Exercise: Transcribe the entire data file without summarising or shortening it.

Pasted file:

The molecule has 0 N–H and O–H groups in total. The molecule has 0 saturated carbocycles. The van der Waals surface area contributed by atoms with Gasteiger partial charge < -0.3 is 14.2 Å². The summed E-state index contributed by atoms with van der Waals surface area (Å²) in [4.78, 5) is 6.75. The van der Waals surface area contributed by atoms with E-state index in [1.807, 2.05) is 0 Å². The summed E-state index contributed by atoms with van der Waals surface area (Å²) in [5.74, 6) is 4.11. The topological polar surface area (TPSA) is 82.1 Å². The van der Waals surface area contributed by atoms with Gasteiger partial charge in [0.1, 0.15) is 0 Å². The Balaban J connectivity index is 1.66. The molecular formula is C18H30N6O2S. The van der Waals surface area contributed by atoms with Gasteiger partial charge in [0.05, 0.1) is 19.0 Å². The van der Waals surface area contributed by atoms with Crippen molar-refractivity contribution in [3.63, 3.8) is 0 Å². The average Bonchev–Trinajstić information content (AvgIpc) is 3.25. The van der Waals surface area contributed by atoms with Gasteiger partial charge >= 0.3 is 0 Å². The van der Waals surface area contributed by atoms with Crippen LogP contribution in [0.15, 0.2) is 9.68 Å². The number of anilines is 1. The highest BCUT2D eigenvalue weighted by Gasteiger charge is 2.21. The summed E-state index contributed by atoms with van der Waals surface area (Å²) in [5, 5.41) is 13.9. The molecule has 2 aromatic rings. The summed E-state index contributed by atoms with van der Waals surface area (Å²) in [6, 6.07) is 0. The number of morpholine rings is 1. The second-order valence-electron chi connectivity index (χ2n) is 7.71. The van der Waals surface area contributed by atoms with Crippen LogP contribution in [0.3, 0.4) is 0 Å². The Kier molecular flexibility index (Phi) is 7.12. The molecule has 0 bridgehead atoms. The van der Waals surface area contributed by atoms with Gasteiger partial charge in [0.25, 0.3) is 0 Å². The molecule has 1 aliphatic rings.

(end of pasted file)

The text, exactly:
The molecule has 0 N–H and O–H groups in total. The molecule has 0 saturated carbocycles. The van der Waals surface area contributed by atoms with Gasteiger partial charge < -0.3 is 14.2 Å². The summed E-state index contributed by atoms with van der Waals surface area (Å²) in [4.78, 5) is 6.75. The van der Waals surface area contributed by atoms with E-state index in [1.807, 2.05) is 0 Å². The summed E-state index contributed by atoms with van der Waals surface area (Å²) in [5.74, 6) is 4.11. The topological polar surface area (TPSA) is 82.1 Å². The van der Waals surface area contributed by atoms with Gasteiger partial charge in [0.1, 0.15) is 0 Å². The Balaban J connectivity index is 1.66. The molecular formula is C18H30N6O2S. The van der Waals surface area contributed by atoms with Gasteiger partial charge in [0.05, 0.1) is 19.0 Å². The van der Waals surface area contributed by atoms with Crippen molar-refractivity contribution in [3.63, 3.8) is 0 Å². The average Bonchev–Trinajstić information content (AvgIpc) is 3.25. The van der Waals surface area contributed by atoms with Gasteiger partial charge >= 0.3 is 0 Å². The van der Waals surface area contributed by atoms with Crippen LogP contribution in [0.15, 0.2) is 9.68 Å². The number of anilines is 1. The highest BCUT2D eigenvalue weighted by Gasteiger charge is 2.21. The summed E-state index contributed by atoms with van der Waals surface area (Å²) in [5, 5.41) is 13.9. The molecule has 2 aromatic rings. The summed E-state index contributed by atoms with van der Waals surface area (Å²) in [6, 6.07) is 0. The number of morpholine rings is 1. The second-order valence-electron chi connectivity index (χ2n) is 7.71. The van der Waals surface area contributed by atoms with Crippen LogP contribution in [0.3, 0.4) is 0 Å². The Kier molecular flexibility index (Phi) is 7.12. The molecule has 0 bridgehead atoms. The van der Waals surface area contributed by atoms with Gasteiger partial charge in [0.25, 0.3) is 0 Å². The molecule has 1 aliphatic rings.